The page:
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Default Favorite Old and New Bucking bars

I had a favorite steel bucking bar that I used between 28 and 20 years ago that I used to build my RV-6.

My favorite bucking bar for building my RV-8 is the same weight but Tungsten.



Here are the two bucking bars. IMHO, the shape you like in bucking bars is just like headsets and underwear. There is no right or wrong, just a preferred.
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  #16  
Old 02-22-2017, 09:13 AM
Bill Boyd Bill Boyd is offline
 
Join Date: Sep 2006
Location: Landing field "12VA"
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Default thanks, everyone.

Bought a 5/8 x 1 x 4 tungsten off a famous auction site from an RV7A builder.

Glen, I will make it up there eventually for a cold one!
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  #17  
Old 02-22-2017, 09:50 AM
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ppilotmike ppilotmike is offline
 
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Quote:
Originally Posted by Bill Boyd View Post
There is a technique I've heard of using safety wire to fold back the skins for access while riveting, and gradually let them uncurl as the sheet is tacked down. Anyone have pics or details?
There are pictures on my weblog http://www.mykitlog.com/users/displa...=195608&row=36, but basically, I used string, tied through the lowest rivet hole and then wrapped the string around clecos farther up the structure in order to hold the skin open for me to buck the rivets in my wing. BTW, I did every one of them solo.. Have fun!
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  #18  
Old 02-22-2017, 02:08 PM
Bill Boyd Bill Boyd is offline
 
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That was the general idea. Mike. Thanks for the link to your pix. Self-explanatory.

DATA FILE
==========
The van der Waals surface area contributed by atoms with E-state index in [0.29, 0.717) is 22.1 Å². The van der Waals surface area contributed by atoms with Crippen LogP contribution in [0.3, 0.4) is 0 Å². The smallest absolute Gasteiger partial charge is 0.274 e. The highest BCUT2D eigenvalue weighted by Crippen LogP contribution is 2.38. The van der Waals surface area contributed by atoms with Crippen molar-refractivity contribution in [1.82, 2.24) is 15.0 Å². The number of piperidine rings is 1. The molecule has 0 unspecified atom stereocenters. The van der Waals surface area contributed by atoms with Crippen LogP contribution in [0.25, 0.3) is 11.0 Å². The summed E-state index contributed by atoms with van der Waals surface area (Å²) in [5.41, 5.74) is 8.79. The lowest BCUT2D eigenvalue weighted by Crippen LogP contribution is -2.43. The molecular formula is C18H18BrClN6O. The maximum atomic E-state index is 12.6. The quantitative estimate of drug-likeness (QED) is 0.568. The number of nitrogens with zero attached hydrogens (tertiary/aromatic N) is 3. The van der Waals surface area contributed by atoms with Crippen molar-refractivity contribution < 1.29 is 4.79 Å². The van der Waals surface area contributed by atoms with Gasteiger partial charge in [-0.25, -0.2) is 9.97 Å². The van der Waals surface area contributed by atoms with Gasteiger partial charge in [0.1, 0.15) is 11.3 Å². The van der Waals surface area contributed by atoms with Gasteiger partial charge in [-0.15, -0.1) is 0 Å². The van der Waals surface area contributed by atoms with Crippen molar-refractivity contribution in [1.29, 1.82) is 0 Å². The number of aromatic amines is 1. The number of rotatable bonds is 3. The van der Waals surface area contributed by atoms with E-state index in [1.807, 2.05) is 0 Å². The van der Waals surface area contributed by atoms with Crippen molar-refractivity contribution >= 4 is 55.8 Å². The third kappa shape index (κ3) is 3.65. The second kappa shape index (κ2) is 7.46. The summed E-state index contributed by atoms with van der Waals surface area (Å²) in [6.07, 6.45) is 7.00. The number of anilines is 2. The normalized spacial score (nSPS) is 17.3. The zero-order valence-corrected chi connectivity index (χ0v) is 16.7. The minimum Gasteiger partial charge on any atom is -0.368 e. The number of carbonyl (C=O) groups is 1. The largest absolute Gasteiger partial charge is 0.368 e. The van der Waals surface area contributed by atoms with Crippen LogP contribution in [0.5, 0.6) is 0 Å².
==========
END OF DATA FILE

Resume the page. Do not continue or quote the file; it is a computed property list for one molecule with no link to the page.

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  #19  
Old 06-06-2017, 10:25 PM
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FL-flyer FL-flyer is offline
 
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Location: Sarasota, FL
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Hey guys,

This was a great thread on tungsten bucking bars. I think i am going to order one tomorrow. It looks like the majority of you are using 5/8" x 1" x 4" bar, but isn't the 4" length too much for this bar to fit squarely into rib flanges?
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  #20  
Old 06-06-2017, 11:23 PM
tgmillso tgmillso is offline
 
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Location: Launceston, Tasmania, Australia
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One end of the bar has a slight angle on it, so you can buck the rivets on one flange and still clear the flange below. Once you have two skins on, the bar is so dense that you can just hold it sideways and still buck rivets well. It's the one to get for sure, and the use of it will be very intuitive.
Tom.